And what will your lead think? He has left his data behind and is anxiously awaiting your next move. But nothing happens. They will likely think twice before considering doing business with a party that shows so little interest in making a sale.
Can you prevent this?
Yes. By automating and optimizing the onboarding and lead flow of your business. For example, by pushing webforms to your CRM. Or by checking for duplicates while also enriching your data with new business information that sales can work with.
2. Pending payments after delivery
Einstein once said that the definition of madness is to repeat something over and over again, yet still expect a different outcome. It turns out that companies are quite good at repeating mistakes that cost both time and money without changing anything.
Let me give you an example of an international fashion retailer. They deliver their clothes to resellers (clothing stores) worldwide. A sales rap closed a deal with one of these resellers, entering the reseller’s information in CRM. Then, their finance department received a signal to create an invoice. After 60 days, it turned out this invoice hadn’t been paid and a reminder was sent, but to no avail. It turns out the invoice address differed from the shipping address. On top of that, the reseller also had a policy to not process incorrect invoices.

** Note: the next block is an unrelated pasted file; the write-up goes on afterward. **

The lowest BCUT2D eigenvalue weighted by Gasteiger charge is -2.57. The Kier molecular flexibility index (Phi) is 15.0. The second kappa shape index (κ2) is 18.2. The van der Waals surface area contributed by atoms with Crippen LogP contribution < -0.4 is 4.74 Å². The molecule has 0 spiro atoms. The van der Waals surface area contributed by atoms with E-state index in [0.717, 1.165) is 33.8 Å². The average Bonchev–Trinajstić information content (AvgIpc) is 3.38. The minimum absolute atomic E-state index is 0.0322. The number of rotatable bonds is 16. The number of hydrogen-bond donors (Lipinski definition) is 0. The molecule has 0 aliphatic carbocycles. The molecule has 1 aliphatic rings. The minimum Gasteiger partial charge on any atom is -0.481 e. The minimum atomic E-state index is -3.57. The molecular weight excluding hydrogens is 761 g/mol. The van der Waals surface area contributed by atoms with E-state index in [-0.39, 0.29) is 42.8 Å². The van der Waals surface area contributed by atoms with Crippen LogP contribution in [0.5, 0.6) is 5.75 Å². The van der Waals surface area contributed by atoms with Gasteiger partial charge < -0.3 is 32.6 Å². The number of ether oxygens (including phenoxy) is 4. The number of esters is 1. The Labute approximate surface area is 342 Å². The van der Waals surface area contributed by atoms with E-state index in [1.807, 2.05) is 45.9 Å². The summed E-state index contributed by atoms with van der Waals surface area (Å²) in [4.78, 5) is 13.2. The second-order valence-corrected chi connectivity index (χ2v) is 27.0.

The consequence of this administrative mess, such as changing the old invoice, creating a new one, checking the new business info yet again, sending it over to the correct address and waiting 60 more days for the payment, is an expensive process that could have easily been avoided.